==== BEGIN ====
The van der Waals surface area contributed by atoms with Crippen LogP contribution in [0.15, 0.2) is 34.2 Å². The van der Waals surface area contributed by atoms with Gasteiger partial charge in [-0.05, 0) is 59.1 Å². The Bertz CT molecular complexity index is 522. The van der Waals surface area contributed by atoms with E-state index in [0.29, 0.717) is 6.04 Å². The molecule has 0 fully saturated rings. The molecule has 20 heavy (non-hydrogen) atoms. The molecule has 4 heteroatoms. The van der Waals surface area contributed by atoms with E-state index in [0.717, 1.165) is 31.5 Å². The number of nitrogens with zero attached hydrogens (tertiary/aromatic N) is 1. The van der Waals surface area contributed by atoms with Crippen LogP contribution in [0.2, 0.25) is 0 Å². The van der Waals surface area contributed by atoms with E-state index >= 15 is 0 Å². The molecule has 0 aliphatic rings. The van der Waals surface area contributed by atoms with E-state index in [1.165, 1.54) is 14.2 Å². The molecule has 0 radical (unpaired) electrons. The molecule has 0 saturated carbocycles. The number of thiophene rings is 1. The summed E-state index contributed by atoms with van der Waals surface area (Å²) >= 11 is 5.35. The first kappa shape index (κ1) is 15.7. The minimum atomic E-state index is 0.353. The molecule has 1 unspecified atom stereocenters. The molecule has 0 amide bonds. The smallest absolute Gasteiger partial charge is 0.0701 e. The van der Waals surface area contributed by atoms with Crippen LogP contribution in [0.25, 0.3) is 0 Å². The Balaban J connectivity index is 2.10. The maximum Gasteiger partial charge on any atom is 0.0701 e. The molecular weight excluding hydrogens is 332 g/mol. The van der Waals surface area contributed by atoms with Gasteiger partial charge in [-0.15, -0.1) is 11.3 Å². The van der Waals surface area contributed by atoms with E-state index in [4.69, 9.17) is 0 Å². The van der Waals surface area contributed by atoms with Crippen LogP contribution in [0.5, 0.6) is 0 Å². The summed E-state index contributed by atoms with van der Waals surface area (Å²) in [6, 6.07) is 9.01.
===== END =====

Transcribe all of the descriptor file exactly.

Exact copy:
The van der Waals surface area contributed by atoms with Crippen LogP contribution in [0.15, 0.2) is 34.2 Å². The van der Waals surface area contributed by atoms with Gasteiger partial charge in [-0.05, 0) is 59.1 Å². The Bertz CT molecular complexity index is 522. The van der Waals surface area contributed by atoms with E-state index in [0.29, 0.717) is 6.04 Å². The molecule has 0 fully saturated rings. The molecule has 20 heavy (non-hydrogen) atoms. The molecule has 4 heteroatoms. The van der Waals surface area contributed by atoms with E-state index in [0.717, 1.165) is 31.5 Å². The number of nitrogens with zero attached hydrogens (tertiary/aromatic N) is 1. The van der Waals surface area contributed by atoms with Crippen LogP contribution in [0.2, 0.25) is 0 Å². The van der Waals surface area contributed by atoms with E-state index >= 15 is 0 Å². The molecule has 0 aliphatic rings. The van der Waals surface area contributed by atoms with E-state index in [1.165, 1.54) is 14.2 Å². The molecule has 0 radical (unpaired) electrons. The molecule has 0 saturated carbocycles. The number of thiophene rings is 1. The summed E-state index contributed by atoms with van der Waals surface area (Å²) >= 11 is 5.35. The first kappa shape index (κ1) is 15.7. The minimum atomic E-state index is 0.353. The molecule has 1 unspecified atom stereocenters. The molecule has 0 amide bonds. The smallest absolute Gasteiger partial charge is 0.0701 e. The van der Waals surface area contributed by atoms with Crippen LogP contribution in [0.25, 0.3) is 0 Å². The Balaban J connectivity index is 2.10. The maximum Gasteiger partial charge on any atom is 0.0701 e. The molecular weight excluding hydrogens is 332 g/mol. The van der Waals surface area contributed by atoms with Gasteiger partial charge in [-0.15, -0.1) is 11.3 Å². The van der Waals surface area contributed by atoms with E-state index in [4.69, 9.17) is 0 Å². The van der Waals surface area contributed by atoms with Crippen LogP contribution in [0.5, 0.6) is 0 Å². The summed E-state index contributed by atoms with van der Waals surface area (Å²) in [6, 6.07) is 9.01.